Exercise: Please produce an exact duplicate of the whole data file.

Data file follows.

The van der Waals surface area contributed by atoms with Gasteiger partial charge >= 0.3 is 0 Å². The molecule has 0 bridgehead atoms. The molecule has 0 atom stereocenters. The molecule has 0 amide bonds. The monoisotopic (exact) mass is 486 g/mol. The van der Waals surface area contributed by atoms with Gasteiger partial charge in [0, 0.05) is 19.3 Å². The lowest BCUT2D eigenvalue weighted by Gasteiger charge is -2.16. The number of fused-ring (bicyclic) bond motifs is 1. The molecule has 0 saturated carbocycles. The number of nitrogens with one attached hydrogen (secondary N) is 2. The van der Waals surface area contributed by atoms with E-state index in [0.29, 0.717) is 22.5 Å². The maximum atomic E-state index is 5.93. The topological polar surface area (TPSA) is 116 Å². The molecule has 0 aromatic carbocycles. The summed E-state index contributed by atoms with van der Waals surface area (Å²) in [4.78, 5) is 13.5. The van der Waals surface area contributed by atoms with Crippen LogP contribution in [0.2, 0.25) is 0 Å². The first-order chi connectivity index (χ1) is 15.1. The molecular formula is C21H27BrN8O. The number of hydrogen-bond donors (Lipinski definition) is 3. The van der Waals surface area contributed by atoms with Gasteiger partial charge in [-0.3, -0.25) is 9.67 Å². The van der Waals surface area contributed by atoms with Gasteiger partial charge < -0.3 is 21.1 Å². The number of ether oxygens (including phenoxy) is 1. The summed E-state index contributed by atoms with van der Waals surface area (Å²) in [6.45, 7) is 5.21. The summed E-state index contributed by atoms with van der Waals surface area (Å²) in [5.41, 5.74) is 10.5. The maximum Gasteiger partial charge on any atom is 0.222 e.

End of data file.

The van der Waals surface area contributed by atoms with Gasteiger partial charge >= 0.3 is 0 Å². The molecule has 0 bridgehead atoms. The molecule has 0 atom stereocenters. The molecule has 0 amide bonds. The monoisotopic (exact) mass is 486 g/mol. The van der Waals surface area contributed by atoms with Gasteiger partial charge in [0, 0.05) is 19.3 Å². The lowest BCUT2D eigenvalue weighted by Gasteiger charge is -2.16. The number of fused-ring (bicyclic) bond motifs is 1. The molecule has 0 saturated carbocycles. The number of nitrogens with one attached hydrogen (secondary N) is 2. The van der Waals surface area contributed by atoms with E-state index in [0.29, 0.717) is 22.5 Å². The maximum atomic E-state index is 5.93. The topological polar surface area (TPSA) is 116 Å². The molecule has 0 aromatic carbocycles. The summed E-state index contributed by atoms with van der Waals surface area (Å²) in [4.78, 5) is 13.5. The van der Waals surface area contributed by atoms with Crippen LogP contribution in [0.2, 0.25) is 0 Å². The first-order chi connectivity index (χ1) is 15.1. The molecular formula is C21H27BrN8O. The number of hydrogen-bond donors (Lipinski definition) is 3. The van der Waals surface area contributed by atoms with Gasteiger partial charge in [-0.3, -0.25) is 9.67 Å². The van der Waals surface area contributed by atoms with Gasteiger partial charge < -0.3 is 21.1 Å². The number of ether oxygens (including phenoxy) is 1. The summed E-state index contributed by atoms with van der Waals surface area (Å²) in [6.45, 7) is 5.21. The summed E-state index contributed by atoms with van der Waals surface area (Å²) in [5.41, 5.74) is 10.5. The maximum Gasteiger partial charge on any atom is 0.222 e.